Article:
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Tuesday, June 02, 2020

Explained: Why ‘Milk Tea Alliance’ of Southeast Asian social media warriors has the Chinese fuming

The ‘Milk Tea Alliance’ is an informal term coined by social media users. What does it refer to, and why is it trending?

Written by Neha Banka , Edited by Explained Desk | Kolkata | Updated: April 21, 2020 9:11:08 pm
Nnevvy, Milk Tea Alliance, Thailand China, China Milk tea alliance, Weeraya Sukaram Thailand, Vachirawit Chivaaree, China social media Milk tea, Coronavirus China, China Thailand Twitter war, Indian Express Explained The online battle started when Thai model Weeraya Sukaram was accused of retweeting and sharing a Thai Twitter post that questioned whether coronavirus had emerged in a laboratory in Wuhan.

Observers of internet trends in East Asia know that it takes very little to set off China’s online soldiers to wage war against any perceived slight of their country. Last week, their wrath was directed at Thai actor Vachirawit Chivaaree, also known as Bright, and his girlfriend, Thai model Weeraya Sukaram, who uses the moniker ‘Nnevvy’ on social media platforms, and at social media posts that the pair made that Chinese social media users believed were offensive to China.

 

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A post shared by Bright (@bbrightvc) on Apr 17, 2020 at 9:08am PDT

What started this online war?

The online battle started when Sukaram was accused of retweeting and sharing a Thai Twitter post that questioned whether coronavirus had emerged in a laboratory in Wuhan. Chinese social media users, furious at her purported endorsement of this claim, began searching through her social media profiles and claimed that Sukaram had once suggested on an Instagram post from 2017 that Taiwan is not a part of China.

Nnevvy, Milk Tea Alliance, Thailand China, China Milk tea alliance, Weeraya Sukaram Thailand, Vachirawit Chivaaree, China social media Milk tea, Coronavirus China, China Thailand Twitter war, Indian Express Explained

A comment on Sukaram’s Instagram photo said “so pretty, just like a Chinese girl” , to which she replied ‘Taiwanese girl om’.

Beijing has consistently rejected Taiwan’s independence. Pro-China social media users then turned their ire towards Sukaram’s boyfriend, Bright, accusing him of once liking a social media post that said Hong Kong was an independent nation, another stance that the Beijing government has rejected.

These Chinese social media users then called for a boycott of Bright’s ongoing hit television drama, 2gether: The Series. Within days, pro-China messages began flooding Weibo with approximately 1.44 million posts using related hashtags against Bright and Sukaram. Presumably fearing for his television drama, Bright issued a public apology on Twitter for his post.

The online war, mostly conducted on Twitter in Chinese, Thai, English and a few other languages in the Southeast Asia region, soon took a form of its own, using the primary hashtag “nnevvy” after Sukaram’s moniker. The two Thai celebrities found support from pro-democracy activists and politicians and other social media users who used the incident to further reject China’s nationalistic war in the region. Hong Kong activist Joshua Wong and Cheng Wen-Tsan, mayor of Taoyuan city in Taiwan, joined the discussion and extended their support to Sukaram and Bright.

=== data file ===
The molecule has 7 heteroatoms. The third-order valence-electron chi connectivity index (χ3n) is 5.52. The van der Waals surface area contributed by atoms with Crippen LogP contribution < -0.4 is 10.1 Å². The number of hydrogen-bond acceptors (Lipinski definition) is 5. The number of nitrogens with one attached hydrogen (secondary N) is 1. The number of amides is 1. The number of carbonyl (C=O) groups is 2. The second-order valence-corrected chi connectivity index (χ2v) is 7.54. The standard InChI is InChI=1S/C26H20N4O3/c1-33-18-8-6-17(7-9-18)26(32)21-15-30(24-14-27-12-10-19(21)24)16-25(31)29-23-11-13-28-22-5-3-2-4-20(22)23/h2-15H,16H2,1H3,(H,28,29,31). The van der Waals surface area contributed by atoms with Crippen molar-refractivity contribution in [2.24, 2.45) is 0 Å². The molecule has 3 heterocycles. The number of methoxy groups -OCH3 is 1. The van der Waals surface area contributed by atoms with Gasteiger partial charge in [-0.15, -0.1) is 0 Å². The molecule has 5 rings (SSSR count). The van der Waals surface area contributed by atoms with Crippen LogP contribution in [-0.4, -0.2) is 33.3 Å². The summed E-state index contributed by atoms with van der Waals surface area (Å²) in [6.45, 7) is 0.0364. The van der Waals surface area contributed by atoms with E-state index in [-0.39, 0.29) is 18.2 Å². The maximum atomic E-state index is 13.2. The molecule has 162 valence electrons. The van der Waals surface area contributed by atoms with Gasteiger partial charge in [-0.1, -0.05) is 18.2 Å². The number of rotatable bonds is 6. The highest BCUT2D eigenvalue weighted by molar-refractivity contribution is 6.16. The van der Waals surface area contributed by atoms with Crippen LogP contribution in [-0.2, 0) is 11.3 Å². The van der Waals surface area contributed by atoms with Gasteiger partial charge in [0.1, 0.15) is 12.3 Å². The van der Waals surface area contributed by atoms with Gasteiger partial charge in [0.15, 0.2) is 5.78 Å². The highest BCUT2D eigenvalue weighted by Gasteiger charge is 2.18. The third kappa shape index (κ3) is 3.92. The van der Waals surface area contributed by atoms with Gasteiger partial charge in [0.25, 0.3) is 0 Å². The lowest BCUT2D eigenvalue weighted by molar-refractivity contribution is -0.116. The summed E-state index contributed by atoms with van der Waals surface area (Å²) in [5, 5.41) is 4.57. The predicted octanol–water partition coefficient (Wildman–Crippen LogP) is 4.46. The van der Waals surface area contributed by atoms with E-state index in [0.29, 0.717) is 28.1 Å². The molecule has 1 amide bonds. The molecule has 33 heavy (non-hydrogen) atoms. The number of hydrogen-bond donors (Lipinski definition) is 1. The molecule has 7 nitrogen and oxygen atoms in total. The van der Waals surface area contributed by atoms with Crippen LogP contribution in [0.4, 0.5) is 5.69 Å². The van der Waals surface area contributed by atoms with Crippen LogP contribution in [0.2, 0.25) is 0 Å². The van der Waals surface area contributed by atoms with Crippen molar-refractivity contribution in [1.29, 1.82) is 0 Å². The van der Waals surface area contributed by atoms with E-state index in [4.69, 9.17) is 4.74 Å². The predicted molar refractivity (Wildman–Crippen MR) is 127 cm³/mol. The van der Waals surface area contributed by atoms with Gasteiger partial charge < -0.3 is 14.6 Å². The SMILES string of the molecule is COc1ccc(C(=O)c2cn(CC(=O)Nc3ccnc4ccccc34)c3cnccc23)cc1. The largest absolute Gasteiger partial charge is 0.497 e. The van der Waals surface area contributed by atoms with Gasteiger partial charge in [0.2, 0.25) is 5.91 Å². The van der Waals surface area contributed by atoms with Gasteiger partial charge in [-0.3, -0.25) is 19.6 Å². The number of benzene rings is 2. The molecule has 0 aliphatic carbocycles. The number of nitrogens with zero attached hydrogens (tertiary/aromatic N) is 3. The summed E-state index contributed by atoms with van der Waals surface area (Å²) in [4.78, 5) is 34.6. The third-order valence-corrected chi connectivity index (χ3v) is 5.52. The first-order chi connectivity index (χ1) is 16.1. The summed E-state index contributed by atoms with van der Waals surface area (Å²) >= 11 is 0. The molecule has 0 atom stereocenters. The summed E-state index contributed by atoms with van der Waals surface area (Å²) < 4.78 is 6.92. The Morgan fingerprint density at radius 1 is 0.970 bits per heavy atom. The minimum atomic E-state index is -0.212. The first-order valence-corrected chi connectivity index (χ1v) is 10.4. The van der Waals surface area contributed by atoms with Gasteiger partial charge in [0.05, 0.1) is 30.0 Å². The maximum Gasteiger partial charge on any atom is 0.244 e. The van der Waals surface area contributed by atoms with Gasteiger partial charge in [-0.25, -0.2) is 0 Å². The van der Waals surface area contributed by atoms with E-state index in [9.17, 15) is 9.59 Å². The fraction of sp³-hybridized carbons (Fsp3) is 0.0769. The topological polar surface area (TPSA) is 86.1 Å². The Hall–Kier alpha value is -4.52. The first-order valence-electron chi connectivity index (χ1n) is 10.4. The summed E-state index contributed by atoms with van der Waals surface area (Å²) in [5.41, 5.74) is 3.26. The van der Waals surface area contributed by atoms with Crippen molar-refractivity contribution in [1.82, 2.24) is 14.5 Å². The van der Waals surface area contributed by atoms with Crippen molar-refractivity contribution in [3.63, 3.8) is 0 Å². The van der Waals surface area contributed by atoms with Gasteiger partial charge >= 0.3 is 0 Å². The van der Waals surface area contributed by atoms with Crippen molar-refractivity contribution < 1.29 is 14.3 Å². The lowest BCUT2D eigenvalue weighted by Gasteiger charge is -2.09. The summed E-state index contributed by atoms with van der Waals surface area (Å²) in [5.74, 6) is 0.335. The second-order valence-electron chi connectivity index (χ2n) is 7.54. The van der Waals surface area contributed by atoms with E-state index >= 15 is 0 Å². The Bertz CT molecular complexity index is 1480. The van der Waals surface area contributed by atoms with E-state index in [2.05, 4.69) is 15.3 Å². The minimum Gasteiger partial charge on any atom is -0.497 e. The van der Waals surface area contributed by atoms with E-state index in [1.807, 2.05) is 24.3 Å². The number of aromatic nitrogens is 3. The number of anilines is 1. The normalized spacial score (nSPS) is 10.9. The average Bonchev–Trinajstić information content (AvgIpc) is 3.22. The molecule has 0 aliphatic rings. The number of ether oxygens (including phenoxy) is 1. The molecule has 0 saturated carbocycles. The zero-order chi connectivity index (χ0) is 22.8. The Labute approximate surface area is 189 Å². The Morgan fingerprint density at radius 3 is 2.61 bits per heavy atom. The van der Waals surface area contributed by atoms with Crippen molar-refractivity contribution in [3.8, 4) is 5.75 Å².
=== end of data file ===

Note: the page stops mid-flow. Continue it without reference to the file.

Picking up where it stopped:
“Hong Kong stand with our freedom-loving friends in Thailand against Chinese bullying! #nnevvy”, tweeted Wong. “Bright’s fans adore him for his popular romantic TV drama, 2gether: The Series, about the story of a gay couple. They’re young and progressive, obviously not blindly pro-government (unlike their counterparts in China). The exchange shows what Chinese nationalists can’t grasp.”

How did this social media war escalate?

While some on social media were Bright’s fans from Southeast Asian countries who had stepped into the fight to defend their beloved star, there were others who were using the incident to highlight China’s authoritarianism and influence in their own countries across the region into which Beijing has made inroads over the years through large financial investments. Pro-China social media users, presumably using a VPN to sidestep the firewall and access Twitter, then began attacking Thailand for being a “poor” and “backward” nation and also hurled insults at the Thai king and the Thai prime minister.

Thai social media users cleverly turned the tables on their Chinese counterparts, surprising them by showing how little regard Thai nationals have for their hedonist king and their country’s government and instead joined in mocking the Thai monarch. Thailand has harsh lèse majesté laws, and several critics of the Thai monarchy have faced severe penalties for any perceived criticism and slight of the royal family.